Finding links to blog posts to write about is easy. But finding links from blog posts I remember and want to link to, but can’t seem to find, is exceptionally frustrating. Have you suffered from the Agony of Link Hunting?
Searching Without a Search Form
I’m working on an article and I want to reference how WordPress.com’s list of the top blogs and top posts on WordPress.com aren’t in sequential order by traffic numbers. Andy Skelton came up with a brilliant bit of code that changed how the posts were rated, pulling posts from different percentiles rather than sequential order. This allows blogs that wouldn’t normally make it into the top 10 list to pop in from time to time, adding a sense of fairness in the competition to be “at the top” of a list which features some of the hottest blogs on the web.
I know it was published on the WordPress.com Blog, so I head there first. Did you know there is no search form on the WordPress.com blog? ARGHH!
Unwittingly, they have decided to not include a search form, one of the most criminal web acts any website can do to themselves, in my humble opinion.
I can click through the previous posts for hours looking for the post which describes this algorithm, but I know it’s a time wasting, futile endeavor. See, I’ve done this before. So I turn to the search engines.
Using a search trick on Google, I enter in the keywords for the post, restricting the search to only the WordPress.com blog.
popular posts algorithm site:http://wordpress.com/blog
I end up with a list of posts from the WordPress.com blog, but also from too many other sources. I try all types of angles, hunting here and there, trying different keywords (andy skelton blog of the day, skelton popular posts ranking, and variations thereof), and finally, over 30 minutes later, I stumble on a post titled Fresh Hot Stuff.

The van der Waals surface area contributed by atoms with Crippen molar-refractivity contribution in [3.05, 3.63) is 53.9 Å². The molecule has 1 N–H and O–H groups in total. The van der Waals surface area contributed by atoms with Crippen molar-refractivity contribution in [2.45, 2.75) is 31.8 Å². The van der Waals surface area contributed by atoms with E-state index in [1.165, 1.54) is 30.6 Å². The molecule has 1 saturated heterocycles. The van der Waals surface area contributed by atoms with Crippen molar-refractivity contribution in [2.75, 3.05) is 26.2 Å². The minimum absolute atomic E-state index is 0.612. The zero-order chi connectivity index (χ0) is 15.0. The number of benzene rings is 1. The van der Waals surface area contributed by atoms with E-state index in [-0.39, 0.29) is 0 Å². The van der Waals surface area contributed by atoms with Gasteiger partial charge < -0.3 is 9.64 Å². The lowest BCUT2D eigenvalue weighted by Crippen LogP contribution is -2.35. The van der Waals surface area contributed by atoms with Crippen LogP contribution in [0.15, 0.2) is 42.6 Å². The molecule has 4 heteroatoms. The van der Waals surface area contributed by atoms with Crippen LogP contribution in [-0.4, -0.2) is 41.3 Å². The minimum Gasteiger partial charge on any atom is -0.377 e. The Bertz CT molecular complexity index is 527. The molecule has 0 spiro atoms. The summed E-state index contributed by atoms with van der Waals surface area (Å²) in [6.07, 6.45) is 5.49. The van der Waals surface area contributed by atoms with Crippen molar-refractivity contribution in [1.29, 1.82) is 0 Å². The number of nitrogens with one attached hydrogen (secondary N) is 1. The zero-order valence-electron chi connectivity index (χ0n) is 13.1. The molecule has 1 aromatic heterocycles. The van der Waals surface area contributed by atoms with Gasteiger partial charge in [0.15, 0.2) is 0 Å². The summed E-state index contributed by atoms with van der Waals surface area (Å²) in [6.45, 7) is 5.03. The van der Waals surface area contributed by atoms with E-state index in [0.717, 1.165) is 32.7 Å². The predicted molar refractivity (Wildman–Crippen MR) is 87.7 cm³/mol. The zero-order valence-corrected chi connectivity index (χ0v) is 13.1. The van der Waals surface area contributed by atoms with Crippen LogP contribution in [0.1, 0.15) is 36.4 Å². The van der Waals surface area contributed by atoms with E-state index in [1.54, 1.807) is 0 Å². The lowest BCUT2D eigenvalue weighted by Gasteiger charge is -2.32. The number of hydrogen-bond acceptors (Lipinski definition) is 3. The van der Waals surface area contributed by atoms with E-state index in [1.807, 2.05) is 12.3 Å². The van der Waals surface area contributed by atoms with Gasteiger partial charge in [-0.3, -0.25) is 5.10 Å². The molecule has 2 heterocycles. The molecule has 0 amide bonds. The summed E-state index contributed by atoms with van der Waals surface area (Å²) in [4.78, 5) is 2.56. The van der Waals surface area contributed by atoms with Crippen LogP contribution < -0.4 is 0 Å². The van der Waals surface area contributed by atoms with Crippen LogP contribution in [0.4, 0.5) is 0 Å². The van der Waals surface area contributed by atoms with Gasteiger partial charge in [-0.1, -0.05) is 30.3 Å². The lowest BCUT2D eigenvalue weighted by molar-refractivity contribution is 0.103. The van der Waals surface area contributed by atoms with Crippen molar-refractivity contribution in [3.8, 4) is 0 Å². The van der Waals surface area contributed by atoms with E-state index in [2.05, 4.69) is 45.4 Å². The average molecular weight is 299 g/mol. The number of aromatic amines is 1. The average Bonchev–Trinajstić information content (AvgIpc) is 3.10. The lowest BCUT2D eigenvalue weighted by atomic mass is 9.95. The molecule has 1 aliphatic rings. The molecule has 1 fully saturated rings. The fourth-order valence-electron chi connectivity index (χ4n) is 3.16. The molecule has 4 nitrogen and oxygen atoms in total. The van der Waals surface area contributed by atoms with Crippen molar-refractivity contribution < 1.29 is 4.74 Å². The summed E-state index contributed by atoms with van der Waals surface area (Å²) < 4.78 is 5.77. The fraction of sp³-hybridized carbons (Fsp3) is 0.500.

I’ve seen it come up before, but it never felt right. The title threw me. It couldn’t be right.
In the post, the first thing Andy does is ask forgiveness for the post title:
That title isnâ€™t meant to be vague. It refers to the Hot Posts and Hot Blogs lists on the front page.
Well, that’s the one and the vague post title totally threw me.
I face this problem on many blogs which arrogantly think no one must want to search their blog content, I guess. Why else would they not have a search form?
WordPress Search Sucks
The other problem I face on my own blog, as well as other WordPress blogs, is the lousy search function.
WordPress blogs have a very simple search method. It does not recognize grouped words, searches grouped in quote marks, thus limiting your search. If you search for wordpress blogging tips it will search for all instances of wordpress, blogging, and tips, giving you a mishmash of too much information rather than restricting your search results to only those blog posts with the three terms.
WordPress also lists search results by chronological order, which isn’t helpful if what you are seeking is on page 14 of the search results. Google and other search engines list results by relevance, the most likely candidate for your search at the top.